- 'If our Israelites pursue the end and not the appearance, they must move through progressive colonisation to arrive at an administrative and, at the same time, political, preponderance' (Si nos Israélites poursuivent le but et non la teinte, ils devraient passer par la colonisation progressive pour arriver à la prépondérance administrative et même politique). Elizabeth Antébi, Albert Antébi (1873-1919) ou la religion de la France. Lettres., Letter of 11 July 1909
- Letter of 19 August 1908, cited Elizabeth Antébi, Albert Antébi (1873-1919) ou la religion de la France. Lettres.. Cf.'Believe me, all the Arab race from Baghdad to Yemen, is prepared to tolerate a fresh outburst of Jewish economic activity, but will prove to be savage in the face of an allocation to our coreligionists of a certain political equality - not to say autonomy' (Croyez-moi, toute cette race arabe, depuis Bagdad jusqu’au Yémen, tolèrerait la recrudescence de l’activité juive économique, mais serait féroce devant l’attribution même d’une certaine égalité - je ne dis pas autonomie - politique de nos coreligionnaires. Elizabeth Antébi, Albert Antébi (1873-1919) ou la religion de la France. Lettres., Letter of 11 July 1909.
- 'If Zionists really did desire (effective) action, then they would stop talking and adopt (a policy of) silence. They've already bred antisemitism, and will now make a Jewish question for us'(Si les sionistes voulaient réellement l’action, ils renonceraient à la parole et adopteraient le silence. Ils ont engendré déjà l’antisémitisme, ils nous créeront la question juive). Elizabeth Antébi, Albert Antébi (1873-1919) ou la religion de la France. Lettres., Letter of 13 Septembre 1909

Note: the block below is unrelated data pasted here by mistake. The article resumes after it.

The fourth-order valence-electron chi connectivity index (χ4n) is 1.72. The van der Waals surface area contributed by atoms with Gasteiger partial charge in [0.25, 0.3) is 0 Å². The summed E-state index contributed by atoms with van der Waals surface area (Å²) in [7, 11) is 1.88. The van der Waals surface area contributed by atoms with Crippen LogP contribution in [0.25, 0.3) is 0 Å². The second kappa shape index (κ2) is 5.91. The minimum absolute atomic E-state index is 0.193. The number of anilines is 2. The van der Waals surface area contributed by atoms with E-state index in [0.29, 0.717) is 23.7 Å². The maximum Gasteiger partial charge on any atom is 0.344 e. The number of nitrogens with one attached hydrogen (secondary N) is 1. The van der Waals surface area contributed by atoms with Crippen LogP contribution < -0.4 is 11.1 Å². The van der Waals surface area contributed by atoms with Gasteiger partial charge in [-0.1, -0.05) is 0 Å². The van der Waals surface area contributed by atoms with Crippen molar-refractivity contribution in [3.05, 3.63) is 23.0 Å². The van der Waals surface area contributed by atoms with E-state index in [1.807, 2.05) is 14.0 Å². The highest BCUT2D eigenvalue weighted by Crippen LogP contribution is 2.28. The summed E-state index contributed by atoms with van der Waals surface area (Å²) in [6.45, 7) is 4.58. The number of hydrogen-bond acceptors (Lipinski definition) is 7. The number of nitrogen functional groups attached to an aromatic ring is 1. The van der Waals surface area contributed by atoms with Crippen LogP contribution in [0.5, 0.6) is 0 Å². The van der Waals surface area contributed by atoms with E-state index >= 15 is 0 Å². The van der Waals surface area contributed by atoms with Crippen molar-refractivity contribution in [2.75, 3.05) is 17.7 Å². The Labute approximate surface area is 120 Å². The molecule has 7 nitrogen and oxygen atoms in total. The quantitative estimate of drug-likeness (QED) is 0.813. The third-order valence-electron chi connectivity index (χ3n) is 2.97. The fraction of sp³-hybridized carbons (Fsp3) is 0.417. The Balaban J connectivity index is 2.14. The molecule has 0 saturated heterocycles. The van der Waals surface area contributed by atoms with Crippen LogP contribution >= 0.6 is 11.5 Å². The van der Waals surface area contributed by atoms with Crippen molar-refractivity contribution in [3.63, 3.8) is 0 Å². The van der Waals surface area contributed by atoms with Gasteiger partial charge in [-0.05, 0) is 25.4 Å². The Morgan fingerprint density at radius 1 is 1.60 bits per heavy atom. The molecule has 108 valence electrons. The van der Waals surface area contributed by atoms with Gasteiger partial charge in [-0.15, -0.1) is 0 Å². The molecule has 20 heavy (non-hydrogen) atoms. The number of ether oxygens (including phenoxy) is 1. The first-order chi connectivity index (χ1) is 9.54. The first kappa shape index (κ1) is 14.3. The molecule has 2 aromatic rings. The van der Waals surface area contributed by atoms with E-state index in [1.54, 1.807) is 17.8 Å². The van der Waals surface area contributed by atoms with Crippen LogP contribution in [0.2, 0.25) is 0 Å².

- 'On a créé le sionisme, soi-disant pour resserrer les liens du Judaïsme ; on n’a réussi qu’à faire naître les luttes de nationalités.' letter of 29 December 1901, cited Elizabeth Antébi, Albert Antébi (1873-1919) ou la religion de la France. Lettres.
- 'Je veux faire la conquête de Sion économiquement et non politiquement, je veux chérir la Jérusalem historique et spirituelle et non la Jérusalem moderne et temporelle, je veux être un député juif au Parlement Ottoman et non dans le Temple hébraïque de Moriah. Les Juifs ottomans doivent avoir les mêmes droits, devoirs et aspirations que les Juifs anglais, allemands et français. Je veux créer des agglomérations juives puissantes et économiques noyées dans les démocraties universelles, je ne veux pas être sujet d’une autocratie judéenne'Letter of 4 August 1908, cited Elizabeth Antébi, Albert Antébi (1873-1919) ou la religion de la France. Lettres.,
- Elizabeth Antébi, Albert Antébi (1873-1919) ou la religion de la France. Lettres., Letter of April 1913
- Elizabeth Antébi, Albert Antébi (1873–1919) ou la religion de la France. Lettres
- Elizabeth Antébi, L’homme du Sérail, NiL, 1996
- Media related to Albert Antébi at Wikimedia Commons